The prevention of deep vein thrombosis (DVT) and pulmonary embolism (PE) after orthopaedic surgery remains a controversial and challenging issue. Problems include the measurement and significance of end points, the prevalence of complications associated with interventions, the relevance of historical studies (which were associated with prolonged rehabilitation regimens), the numbers of subjects required to power studies adequately, and the bias introduced by industry funding of studies. What orthopaedic surgeons are looking for is a prophylactic modality that is effective, acceptable to patients, has minimal side effects, and is cost-effective. Prophylactic modalities can be split broadly into chemical (drugs) or mechanical. Chemical prophylaxis has dominated but is associated with bleeding and wound complications that have been underrepresented in the orthopaedic literature. In this study, Colwell et al. aimed to demonstrate that a new mobile foot pump device is at least as good as the currently accepted chemical prophylactic regimens after primary hip and knee arthroplasty, without the bleeding complications.
Three thousand and sixty patients undergoing primary hip or knee arthroplasty at ten high-volume U.S. centers used the portable foot pump device from the operating room for a minimum of ten days after surgery. All patients over the age of eighteen years were included unless they had a history of venous thromboembolism (VTE), coagulation derangement, or a solid tumor in the previous five years. Some of the patients also received aspirin at the treating surgeon’s discretion. Outcome measurements for VTE were symptomatic PE or DVT proven with duplex ultrasound or spiral computed tomography, which are the same criteria used by the American College of Chest Physicians and the American Academy of Orthopaedic Surgeons in their guidelines on VTE1,2. At three months, patients completed a follow-up questionnaire that aimed to identify any VTE events. The number of patients who declined to be involved was not recorded, and only one patient was lost to follow-up after one month after surgery.
There were twenty-eight symptomatic episodes of VTE (0.92%): twenty-three DVTs (three proximal) and five PEs. There were no fatalities from PE, although one patient died and had no autopsy to exclude VTE as a factor. The results were compared with selected historical studies using warfarin, enoxaparin, rivaroxaban, and dabigatran.
The authors present an interesting way of measuring the significance of their results that differs from what we normally expect in orthopaedic studies with the concept of a 1% “noninferiority” margin. Their argument is that this treatment has already been demonstrated to be safer than chemical prophylaxis with a significant reduction in major bleeding after primary joint replacement compared with enoxaparin in a previously published paper3. Hence, this device is still better, even if it only has a comparable rate of VTE. In fact, the results show that it does provide a noninferior risk of >1% compared with warfarin, enoxaparin, rivaroxaban, and dabigatran (except for total knee arthroplasty with rivaroxaban, which failed to reach the 1% noninferiority margin by 0.06%). However, this is perhaps the main issue for concern with the methodology in that the results of this study are compared with data from studies in the literature selected by the authors. This clearly is a major source of potential selection bias. Hence, although very encouraging, this study perhaps needs to be repeated directly against the chemical prophylactic controls, preferably in a randomized way.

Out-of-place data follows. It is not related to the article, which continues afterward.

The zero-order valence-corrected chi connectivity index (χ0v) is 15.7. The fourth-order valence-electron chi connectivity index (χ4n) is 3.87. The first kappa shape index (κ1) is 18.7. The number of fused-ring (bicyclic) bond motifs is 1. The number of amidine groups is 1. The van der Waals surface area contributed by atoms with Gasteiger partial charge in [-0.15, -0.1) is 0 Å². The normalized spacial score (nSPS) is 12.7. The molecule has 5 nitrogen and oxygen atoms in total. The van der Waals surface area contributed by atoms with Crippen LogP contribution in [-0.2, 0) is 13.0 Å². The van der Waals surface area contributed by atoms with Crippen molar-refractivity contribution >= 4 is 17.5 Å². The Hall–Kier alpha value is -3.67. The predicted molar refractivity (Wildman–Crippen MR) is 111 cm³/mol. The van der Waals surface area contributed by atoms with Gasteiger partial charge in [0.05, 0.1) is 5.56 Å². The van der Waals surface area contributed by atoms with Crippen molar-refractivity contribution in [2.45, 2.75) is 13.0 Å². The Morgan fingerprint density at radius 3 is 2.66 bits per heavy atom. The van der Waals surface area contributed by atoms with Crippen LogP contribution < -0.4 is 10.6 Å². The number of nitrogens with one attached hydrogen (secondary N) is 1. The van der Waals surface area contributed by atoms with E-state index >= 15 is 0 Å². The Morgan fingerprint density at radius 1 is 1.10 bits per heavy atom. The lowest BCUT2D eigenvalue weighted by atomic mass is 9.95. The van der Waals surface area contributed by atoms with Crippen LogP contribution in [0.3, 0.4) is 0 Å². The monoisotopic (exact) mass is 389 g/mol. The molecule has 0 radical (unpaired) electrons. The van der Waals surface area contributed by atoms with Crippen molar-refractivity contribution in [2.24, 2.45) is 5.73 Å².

The issue of extended prophylaxis is not explored in this paper but is directly relevant. We know that many VTE events occur after discharge from the hospital, and extended chemical prophylaxis has been supported for this reason2,4,5, so this device may be the first mechanical method that also addresses this issue. Furthermore, compliance with “nonmobile” devices is a problem, as they are removed every time a patient mobilizes6. This new device stays with the patient and hence should improve compliance also.
Certainly, this device seems at least equivalent to chemical prophylaxis, but without the bleeding complications, and potentially addresses the issues of compliance and prolonged prophylaxis associated with conventional foot pump devices. Further independent and properly controlled studies are required, but this device seems to fulfill the concept to primum non nocere, or “first do no harm.”